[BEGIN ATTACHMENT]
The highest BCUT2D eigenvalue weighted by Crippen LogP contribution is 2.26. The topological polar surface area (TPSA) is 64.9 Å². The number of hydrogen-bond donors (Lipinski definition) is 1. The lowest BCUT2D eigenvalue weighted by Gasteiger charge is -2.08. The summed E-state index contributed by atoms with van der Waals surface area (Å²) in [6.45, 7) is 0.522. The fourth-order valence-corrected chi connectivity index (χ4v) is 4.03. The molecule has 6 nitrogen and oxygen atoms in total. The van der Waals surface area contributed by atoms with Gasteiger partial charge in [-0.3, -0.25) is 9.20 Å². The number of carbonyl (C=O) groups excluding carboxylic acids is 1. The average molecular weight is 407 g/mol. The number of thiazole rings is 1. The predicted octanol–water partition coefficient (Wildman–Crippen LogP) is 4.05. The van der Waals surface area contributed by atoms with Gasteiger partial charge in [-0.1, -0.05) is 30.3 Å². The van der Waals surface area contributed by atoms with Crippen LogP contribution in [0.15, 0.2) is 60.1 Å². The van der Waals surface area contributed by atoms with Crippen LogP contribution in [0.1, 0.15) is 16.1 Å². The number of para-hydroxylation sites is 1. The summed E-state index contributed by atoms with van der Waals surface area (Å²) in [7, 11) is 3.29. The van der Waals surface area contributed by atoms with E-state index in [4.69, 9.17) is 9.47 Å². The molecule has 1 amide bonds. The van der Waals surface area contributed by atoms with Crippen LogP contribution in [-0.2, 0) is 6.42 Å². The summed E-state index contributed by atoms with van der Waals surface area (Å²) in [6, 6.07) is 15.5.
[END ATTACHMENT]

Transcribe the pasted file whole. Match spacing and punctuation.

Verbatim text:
The highest BCUT2D eigenvalue weighted by Crippen LogP contribution is 2.26. The topological polar surface area (TPSA) is 64.9 Å². The number of hydrogen-bond donors (Lipinski definition) is 1. The lowest BCUT2D eigenvalue weighted by Gasteiger charge is -2.08. The summed E-state index contributed by atoms with van der Waals surface area (Å²) in [6.45, 7) is 0.522. The fourth-order valence-corrected chi connectivity index (χ4v) is 4.03. The molecule has 6 nitrogen and oxygen atoms in total. The van der Waals surface area contributed by atoms with Gasteiger partial charge in [-0.3, -0.25) is 9.20 Å². The number of carbonyl (C=O) groups excluding carboxylic acids is 1. The average molecular weight is 407 g/mol. The number of thiazole rings is 1. The predicted octanol–water partition coefficient (Wildman–Crippen LogP) is 4.05. The van der Waals surface area contributed by atoms with Gasteiger partial charge in [-0.1, -0.05) is 30.3 Å². The van der Waals surface area contributed by atoms with Crippen LogP contribution in [0.15, 0.2) is 60.1 Å². The van der Waals surface area contributed by atoms with Crippen LogP contribution in [0.1, 0.15) is 16.1 Å². The number of para-hydroxylation sites is 1. The summed E-state index contributed by atoms with van der Waals surface area (Å²) in [7, 11) is 3.29. The van der Waals surface area contributed by atoms with E-state index in [4.69, 9.17) is 9.47 Å². The molecule has 1 amide bonds. The van der Waals surface area contributed by atoms with Crippen LogP contribution in [-0.2, 0) is 6.42 Å². The summed E-state index contributed by atoms with van der Waals surface area (Å²) in [6, 6.07) is 15.5.